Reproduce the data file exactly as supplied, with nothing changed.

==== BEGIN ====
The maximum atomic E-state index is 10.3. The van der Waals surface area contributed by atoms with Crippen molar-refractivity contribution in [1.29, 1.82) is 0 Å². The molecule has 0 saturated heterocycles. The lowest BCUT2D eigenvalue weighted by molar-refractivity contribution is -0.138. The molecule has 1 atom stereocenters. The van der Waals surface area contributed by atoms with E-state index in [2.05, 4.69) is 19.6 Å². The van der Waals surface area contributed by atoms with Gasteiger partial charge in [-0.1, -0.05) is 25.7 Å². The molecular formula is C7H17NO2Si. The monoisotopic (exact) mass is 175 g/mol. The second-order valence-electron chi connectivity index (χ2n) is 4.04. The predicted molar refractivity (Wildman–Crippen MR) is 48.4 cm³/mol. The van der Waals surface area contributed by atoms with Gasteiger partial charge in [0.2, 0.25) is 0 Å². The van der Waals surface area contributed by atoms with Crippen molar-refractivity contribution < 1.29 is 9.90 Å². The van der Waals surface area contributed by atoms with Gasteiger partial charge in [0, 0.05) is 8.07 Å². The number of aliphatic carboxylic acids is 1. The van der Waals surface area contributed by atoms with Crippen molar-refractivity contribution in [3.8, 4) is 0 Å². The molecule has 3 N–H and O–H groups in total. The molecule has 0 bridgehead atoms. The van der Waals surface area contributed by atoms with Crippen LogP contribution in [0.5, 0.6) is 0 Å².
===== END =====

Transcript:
The maximum atomic E-state index is 10.3. The van der Waals surface area contributed by atoms with Crippen molar-refractivity contribution in [1.29, 1.82) is 0 Å². The molecule has 0 saturated heterocycles. The lowest BCUT2D eigenvalue weighted by molar-refractivity contribution is -0.138. The molecule has 1 atom stereocenters. The van der Waals surface area contributed by atoms with E-state index in [2.05, 4.69) is 19.6 Å². The van der Waals surface area contributed by atoms with Gasteiger partial charge in [-0.1, -0.05) is 25.7 Å². The molecular formula is C7H17NO2Si. The monoisotopic (exact) mass is 175 g/mol. The second-order valence-electron chi connectivity index (χ2n) is 4.04. The predicted molar refractivity (Wildman–Crippen MR) is 48.4 cm³/mol. The van der Waals surface area contributed by atoms with Gasteiger partial charge in [0.2, 0.25) is 0 Å². The van der Waals surface area contributed by atoms with Crippen molar-refractivity contribution < 1.29 is 9.90 Å². The van der Waals surface area contributed by atoms with Gasteiger partial charge in [0, 0.05) is 8.07 Å². The number of aliphatic carboxylic acids is 1. The van der Waals surface area contributed by atoms with Crippen molar-refractivity contribution in [3.8, 4) is 0 Å². The molecule has 3 N–H and O–H groups in total. The molecule has 0 bridgehead atoms. The van der Waals surface area contributed by atoms with Crippen LogP contribution in [0.5, 0.6) is 0 Å².